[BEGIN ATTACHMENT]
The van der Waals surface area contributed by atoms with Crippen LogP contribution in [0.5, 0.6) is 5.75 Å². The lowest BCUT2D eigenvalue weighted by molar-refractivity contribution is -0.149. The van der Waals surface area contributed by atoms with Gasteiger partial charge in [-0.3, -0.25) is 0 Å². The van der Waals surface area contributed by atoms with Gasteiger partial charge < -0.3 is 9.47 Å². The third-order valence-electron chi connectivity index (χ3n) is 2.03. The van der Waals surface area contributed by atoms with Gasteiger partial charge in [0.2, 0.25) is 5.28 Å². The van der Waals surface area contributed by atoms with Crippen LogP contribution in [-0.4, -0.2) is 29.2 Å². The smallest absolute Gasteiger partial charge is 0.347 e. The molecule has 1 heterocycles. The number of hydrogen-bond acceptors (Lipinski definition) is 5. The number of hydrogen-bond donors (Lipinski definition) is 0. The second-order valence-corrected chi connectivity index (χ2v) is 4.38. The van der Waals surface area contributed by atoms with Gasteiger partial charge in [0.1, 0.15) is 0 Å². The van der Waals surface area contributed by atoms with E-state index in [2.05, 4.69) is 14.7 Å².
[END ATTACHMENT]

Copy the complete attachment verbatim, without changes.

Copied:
The van der Waals surface area contributed by atoms with Crippen LogP contribution in [0.5, 0.6) is 5.75 Å². The lowest BCUT2D eigenvalue weighted by molar-refractivity contribution is -0.149. The van der Waals surface area contributed by atoms with Gasteiger partial charge in [-0.3, -0.25) is 0 Å². The van der Waals surface area contributed by atoms with Gasteiger partial charge < -0.3 is 9.47 Å². The third-order valence-electron chi connectivity index (χ3n) is 2.03. The van der Waals surface area contributed by atoms with Gasteiger partial charge in [0.2, 0.25) is 5.28 Å². The van der Waals surface area contributed by atoms with Crippen LogP contribution in [-0.4, -0.2) is 29.2 Å². The smallest absolute Gasteiger partial charge is 0.347 e. The molecule has 1 heterocycles. The number of hydrogen-bond acceptors (Lipinski definition) is 5. The number of hydrogen-bond donors (Lipinski definition) is 0. The second-order valence-corrected chi connectivity index (χ2v) is 4.38. The van der Waals surface area contributed by atoms with Gasteiger partial charge in [0.1, 0.15) is 0 Å². The van der Waals surface area contributed by atoms with E-state index in [2.05, 4.69) is 14.7 Å².